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Albert Jokelin
Albert Jokelin

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Usually, when we make applications (especially as beginners), we tend to make one application to do everything. This application is said to follow a monolith architecture.

What is a Monolith architecture?

  • The standard way of writing code here all the components are a part of a single unit/ codebase.
  • The app must be written with one tech stack.
  • Teams need to be careful to not affect each other's work.
  • Every time you update a part of the application, you need to redeploy the entire application.

Challenges with the monolith architecture

  • Applications become too large and complex.
  • Parts are more tangled into each other.
  • You can't scale particular components which leads to higher infrastructure costs.
  • Difficulties arise if different services require different dependency versions.
  • Longer release process.
  • For every change made, the entire application needs to be tested.
  • A single bug in a relatively insignificant component can bring down the entire application.

Since there are a lot of problems with the standard monolith structure, we resolve them by using microservices.

What are microservices?

  • We break down the application into several small/micro applications.
  • What does their architecture look like?
    • The splits are based on each component's business functionalities.
    • It follows the idea of 'Separation of concerns'- 1 service for 1 specific job.
    • They must be self-contained and independent of each other. Each service must be developed, deployed and scaled separately even though they are a part of the same application. (Known as loose coupling)

Communications between microservices

  • Usually done using API Calls.
    • Each service has its own API and they can talk to each other by sending HTTP requests
    • It is a synchronous communication
  • It can also be done asynchronously using a message broker
    • Common patterns- Pub/Sub and point-to-point messaging
  • A third way to communicate is by using a service mesh.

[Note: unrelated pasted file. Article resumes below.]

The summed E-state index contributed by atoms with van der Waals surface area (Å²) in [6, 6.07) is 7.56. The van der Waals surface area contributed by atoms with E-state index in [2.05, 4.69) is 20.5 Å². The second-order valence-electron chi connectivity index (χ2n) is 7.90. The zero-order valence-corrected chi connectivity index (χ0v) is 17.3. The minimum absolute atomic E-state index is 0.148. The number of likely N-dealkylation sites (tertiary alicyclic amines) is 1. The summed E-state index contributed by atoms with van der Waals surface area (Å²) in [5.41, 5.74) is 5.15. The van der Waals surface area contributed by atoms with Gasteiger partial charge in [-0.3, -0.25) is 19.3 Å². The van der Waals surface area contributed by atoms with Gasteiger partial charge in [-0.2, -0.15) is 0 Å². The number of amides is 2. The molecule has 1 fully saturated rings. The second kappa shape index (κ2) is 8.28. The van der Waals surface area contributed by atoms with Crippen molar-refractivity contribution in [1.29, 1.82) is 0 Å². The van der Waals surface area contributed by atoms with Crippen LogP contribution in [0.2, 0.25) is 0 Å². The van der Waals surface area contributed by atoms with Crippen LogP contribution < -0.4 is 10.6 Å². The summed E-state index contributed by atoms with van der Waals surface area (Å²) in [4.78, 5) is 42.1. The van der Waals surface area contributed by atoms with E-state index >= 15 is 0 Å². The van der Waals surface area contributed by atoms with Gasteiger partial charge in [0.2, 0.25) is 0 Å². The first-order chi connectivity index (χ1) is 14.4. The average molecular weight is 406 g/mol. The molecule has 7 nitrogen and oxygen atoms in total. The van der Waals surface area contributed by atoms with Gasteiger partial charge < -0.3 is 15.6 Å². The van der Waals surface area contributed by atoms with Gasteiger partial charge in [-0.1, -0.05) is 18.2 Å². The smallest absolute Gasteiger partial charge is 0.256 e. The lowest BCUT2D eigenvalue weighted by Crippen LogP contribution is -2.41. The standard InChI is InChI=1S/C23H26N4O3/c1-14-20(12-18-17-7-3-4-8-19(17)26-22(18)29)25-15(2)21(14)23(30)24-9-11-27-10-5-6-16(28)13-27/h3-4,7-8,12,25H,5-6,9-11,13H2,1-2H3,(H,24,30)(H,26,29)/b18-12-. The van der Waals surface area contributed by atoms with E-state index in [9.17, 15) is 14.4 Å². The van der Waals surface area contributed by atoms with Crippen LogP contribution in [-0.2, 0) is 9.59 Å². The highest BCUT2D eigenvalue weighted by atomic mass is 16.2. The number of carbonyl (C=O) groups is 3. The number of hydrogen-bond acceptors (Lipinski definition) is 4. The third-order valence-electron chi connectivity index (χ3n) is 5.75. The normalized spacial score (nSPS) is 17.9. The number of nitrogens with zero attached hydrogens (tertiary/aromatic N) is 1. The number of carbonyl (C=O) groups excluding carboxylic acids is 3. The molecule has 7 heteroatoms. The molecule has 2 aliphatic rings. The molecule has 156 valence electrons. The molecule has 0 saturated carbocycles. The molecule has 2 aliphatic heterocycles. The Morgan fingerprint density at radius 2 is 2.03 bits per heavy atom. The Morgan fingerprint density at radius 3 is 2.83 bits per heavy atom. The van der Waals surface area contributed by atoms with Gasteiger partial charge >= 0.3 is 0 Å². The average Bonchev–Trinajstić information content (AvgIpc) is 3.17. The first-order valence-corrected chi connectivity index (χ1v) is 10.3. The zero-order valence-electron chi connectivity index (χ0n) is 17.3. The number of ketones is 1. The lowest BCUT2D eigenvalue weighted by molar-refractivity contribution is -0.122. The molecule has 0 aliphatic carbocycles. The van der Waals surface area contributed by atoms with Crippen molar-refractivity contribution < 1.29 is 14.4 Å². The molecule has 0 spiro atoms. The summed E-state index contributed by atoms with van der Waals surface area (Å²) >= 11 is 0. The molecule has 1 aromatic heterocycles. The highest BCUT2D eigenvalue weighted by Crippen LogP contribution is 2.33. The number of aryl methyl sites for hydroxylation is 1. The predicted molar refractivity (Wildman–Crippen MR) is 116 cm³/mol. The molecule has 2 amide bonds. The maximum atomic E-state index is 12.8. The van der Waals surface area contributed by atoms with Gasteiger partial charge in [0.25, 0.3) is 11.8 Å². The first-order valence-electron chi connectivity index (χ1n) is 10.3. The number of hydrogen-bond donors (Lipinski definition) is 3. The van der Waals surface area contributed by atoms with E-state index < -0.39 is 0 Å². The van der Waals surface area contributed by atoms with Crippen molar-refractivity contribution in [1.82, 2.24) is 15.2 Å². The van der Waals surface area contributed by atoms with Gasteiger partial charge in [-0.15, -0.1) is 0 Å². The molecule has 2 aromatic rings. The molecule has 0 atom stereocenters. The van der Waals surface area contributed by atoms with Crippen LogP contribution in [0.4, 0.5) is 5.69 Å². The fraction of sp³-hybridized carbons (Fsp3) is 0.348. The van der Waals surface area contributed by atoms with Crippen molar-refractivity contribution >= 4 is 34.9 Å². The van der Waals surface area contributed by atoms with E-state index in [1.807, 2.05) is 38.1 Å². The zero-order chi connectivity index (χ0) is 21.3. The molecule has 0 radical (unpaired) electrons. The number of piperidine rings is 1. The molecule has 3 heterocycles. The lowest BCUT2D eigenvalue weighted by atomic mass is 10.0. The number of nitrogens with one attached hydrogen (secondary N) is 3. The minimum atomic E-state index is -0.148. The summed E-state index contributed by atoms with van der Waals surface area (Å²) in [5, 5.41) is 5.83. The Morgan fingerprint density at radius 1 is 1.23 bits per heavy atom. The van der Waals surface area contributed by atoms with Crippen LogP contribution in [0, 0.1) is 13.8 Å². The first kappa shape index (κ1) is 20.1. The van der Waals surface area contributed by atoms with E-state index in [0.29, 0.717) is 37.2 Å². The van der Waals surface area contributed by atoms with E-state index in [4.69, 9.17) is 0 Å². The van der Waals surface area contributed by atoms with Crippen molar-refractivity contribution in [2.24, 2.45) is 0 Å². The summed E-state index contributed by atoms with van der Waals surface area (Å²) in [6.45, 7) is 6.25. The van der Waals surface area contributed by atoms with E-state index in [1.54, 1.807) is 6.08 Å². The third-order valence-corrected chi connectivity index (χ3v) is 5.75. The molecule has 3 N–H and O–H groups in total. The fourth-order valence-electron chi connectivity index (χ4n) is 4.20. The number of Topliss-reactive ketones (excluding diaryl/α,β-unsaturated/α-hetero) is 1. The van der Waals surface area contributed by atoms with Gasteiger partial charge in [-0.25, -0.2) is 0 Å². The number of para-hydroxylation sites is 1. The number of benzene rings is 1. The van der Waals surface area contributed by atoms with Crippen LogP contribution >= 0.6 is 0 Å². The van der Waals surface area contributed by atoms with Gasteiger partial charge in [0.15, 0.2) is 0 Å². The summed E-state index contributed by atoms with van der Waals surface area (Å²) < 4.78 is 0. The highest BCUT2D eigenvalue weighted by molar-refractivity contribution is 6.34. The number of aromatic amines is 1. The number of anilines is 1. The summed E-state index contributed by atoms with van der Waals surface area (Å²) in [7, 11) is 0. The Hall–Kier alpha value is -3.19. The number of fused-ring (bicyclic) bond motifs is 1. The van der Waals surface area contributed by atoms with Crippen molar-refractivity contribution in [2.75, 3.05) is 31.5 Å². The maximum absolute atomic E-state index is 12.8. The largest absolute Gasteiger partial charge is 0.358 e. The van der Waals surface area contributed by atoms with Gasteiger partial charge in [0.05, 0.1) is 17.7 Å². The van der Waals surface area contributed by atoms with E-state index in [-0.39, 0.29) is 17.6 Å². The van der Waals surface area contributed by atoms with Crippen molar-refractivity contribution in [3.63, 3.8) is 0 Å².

• There's a helper service that takes over the complete communication logic.
    • You don't have to code the communication logic into the microservice, it is delegated to the service mesh.

Downsides to using microservices

  • Added complexity because the microservices application is a distributed system.
    • Configuring the communications between services for scenarios where one of the services is down.
    • More difficult to monitor with multiple instances of each service distributed across servers. Tools for overcoming these challenges have been built over the years. One of them is Kubernetes.

CI/CD pipelines for microservices

  • Companies like Meta, Google and Netflix deploy hundreds of microservices every day. The complexity of the pipeline increases with the number of such services deployed.

Monorepo vs Polyrepo

  • Monorepo means using 1 git repository that contains many projects.
    • Each service has its own folder/ directory.
    • Makes code management and development easier.
    • Clone and work only with 1 repo.
    • Changes can be tracked together, tested together and released together.
    • Share code and configurations like docker-compose and manifest
  • Some of the challenges are:
    • Tight coupling of projects.
    • Easier to break the 'loosely coupled' criterion.
    • Cloning, fetching and pushing slowdown due to increased size.
    • Makes pipeline code more complex and challenging to write.
    • If the main branch is broken, the entire repo is gone.
  • Used by companies like Google.
  • Polyrepo means that each service has its repository.
    • Code is completely isolated
    • Clone and work on them separately.
    • In services like GitLab, you can have projects to configure connected projects (Groups).
      • This helps to keep an overview.
      • Create shared secrets, CI/CD variables, runners, etc.
    • The CI/CD is more straightforward.
  • Some downsides are:
    • Cross-cutting changes is more difficult.
    • Changes spread across projects must be submitted as separate Merge requests instead of a single, atomic MR.
    • Switching between projects is tedious
    • Searching, testing and debugging is more difficult.
    • Sharing resources is relatively more difficult.

I made these notes after watching Techworld with Nana’s video. Let me know what you think of it and if you’ve loved it, drop a like :)

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